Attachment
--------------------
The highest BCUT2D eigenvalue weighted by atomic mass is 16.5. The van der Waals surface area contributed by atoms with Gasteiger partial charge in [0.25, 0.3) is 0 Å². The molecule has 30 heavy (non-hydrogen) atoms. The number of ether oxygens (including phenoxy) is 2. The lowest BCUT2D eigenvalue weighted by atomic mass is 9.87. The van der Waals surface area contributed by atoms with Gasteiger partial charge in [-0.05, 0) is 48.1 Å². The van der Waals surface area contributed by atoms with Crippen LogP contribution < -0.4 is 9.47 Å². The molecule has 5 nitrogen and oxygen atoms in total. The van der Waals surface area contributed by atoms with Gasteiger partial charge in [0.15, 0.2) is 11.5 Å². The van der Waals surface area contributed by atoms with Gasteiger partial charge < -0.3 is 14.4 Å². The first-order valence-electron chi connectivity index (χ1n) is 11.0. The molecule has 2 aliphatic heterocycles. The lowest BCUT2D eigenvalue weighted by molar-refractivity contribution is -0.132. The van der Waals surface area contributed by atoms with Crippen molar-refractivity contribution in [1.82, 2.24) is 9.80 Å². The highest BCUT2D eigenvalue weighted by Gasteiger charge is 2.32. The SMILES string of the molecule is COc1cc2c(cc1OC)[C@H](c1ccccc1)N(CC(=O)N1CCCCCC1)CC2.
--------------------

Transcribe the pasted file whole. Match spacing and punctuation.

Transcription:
The highest BCUT2D eigenvalue weighted by atomic mass is 16.5. The van der Waals surface area contributed by atoms with Gasteiger partial charge in [0.25, 0.3) is 0 Å². The molecule has 30 heavy (non-hydrogen) atoms. The number of ether oxygens (including phenoxy) is 2. The lowest BCUT2D eigenvalue weighted by atomic mass is 9.87. The van der Waals surface area contributed by atoms with Gasteiger partial charge in [-0.05, 0) is 48.1 Å². The van der Waals surface area contributed by atoms with Crippen LogP contribution < -0.4 is 9.47 Å². The molecule has 5 nitrogen and oxygen atoms in total. The van der Waals surface area contributed by atoms with Gasteiger partial charge in [0.15, 0.2) is 11.5 Å². The van der Waals surface area contributed by atoms with Gasteiger partial charge < -0.3 is 14.4 Å². The first-order valence-electron chi connectivity index (χ1n) is 11.0. The molecule has 2 aliphatic heterocycles. The lowest BCUT2D eigenvalue weighted by molar-refractivity contribution is -0.132. The van der Waals surface area contributed by atoms with Crippen molar-refractivity contribution in [1.82, 2.24) is 9.80 Å². The highest BCUT2D eigenvalue weighted by Gasteiger charge is 2.32. The SMILES string of the molecule is COc1cc2c(cc1OC)[C@H](c1ccccc1)N(CC(=O)N1CCCCCC1)CC2.